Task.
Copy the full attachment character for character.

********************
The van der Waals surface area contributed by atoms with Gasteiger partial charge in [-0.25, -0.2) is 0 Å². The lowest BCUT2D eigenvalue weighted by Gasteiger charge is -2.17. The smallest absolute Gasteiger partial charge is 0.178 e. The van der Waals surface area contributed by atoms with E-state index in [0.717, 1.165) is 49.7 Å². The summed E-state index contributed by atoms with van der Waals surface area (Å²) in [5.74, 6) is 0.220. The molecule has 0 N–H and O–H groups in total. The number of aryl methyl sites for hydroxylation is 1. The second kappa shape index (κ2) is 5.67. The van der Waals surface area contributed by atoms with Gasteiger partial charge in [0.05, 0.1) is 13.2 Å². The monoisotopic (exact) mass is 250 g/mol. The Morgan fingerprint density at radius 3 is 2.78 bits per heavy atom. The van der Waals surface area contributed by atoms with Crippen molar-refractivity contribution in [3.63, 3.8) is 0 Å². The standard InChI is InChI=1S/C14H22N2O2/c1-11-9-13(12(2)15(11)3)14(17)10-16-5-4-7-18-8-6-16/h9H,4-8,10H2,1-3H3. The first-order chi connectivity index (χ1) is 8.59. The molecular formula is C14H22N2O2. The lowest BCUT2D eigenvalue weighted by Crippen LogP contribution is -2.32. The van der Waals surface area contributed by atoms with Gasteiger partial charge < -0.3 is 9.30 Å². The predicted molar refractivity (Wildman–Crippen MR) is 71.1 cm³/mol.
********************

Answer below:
The van der Waals surface area contributed by atoms with Gasteiger partial charge in [-0.25, -0.2) is 0 Å². The lowest BCUT2D eigenvalue weighted by Gasteiger charge is -2.17. The smallest absolute Gasteiger partial charge is 0.178 e. The van der Waals surface area contributed by atoms with E-state index in [0.717, 1.165) is 49.7 Å². The summed E-state index contributed by atoms with van der Waals surface area (Å²) in [5.74, 6) is 0.220. The molecule has 0 N–H and O–H groups in total. The number of aryl methyl sites for hydroxylation is 1. The second kappa shape index (κ2) is 5.67. The van der Waals surface area contributed by atoms with Gasteiger partial charge in [0.05, 0.1) is 13.2 Å². The monoisotopic (exact) mass is 250 g/mol. The Morgan fingerprint density at radius 3 is 2.78 bits per heavy atom. The van der Waals surface area contributed by atoms with Crippen molar-refractivity contribution in [3.63, 3.8) is 0 Å². The standard InChI is InChI=1S/C14H22N2O2/c1-11-9-13(12(2)15(11)3)14(17)10-16-5-4-7-18-8-6-16/h9H,4-8,10H2,1-3H3. The first-order chi connectivity index (χ1) is 8.59. The molecular formula is C14H22N2O2. The lowest BCUT2D eigenvalue weighted by Crippen LogP contribution is -2.32. The van der Waals surface area contributed by atoms with Gasteiger partial charge < -0.3 is 9.30 Å². The predicted molar refractivity (Wildman–Crippen MR) is 71.1 cm³/mol.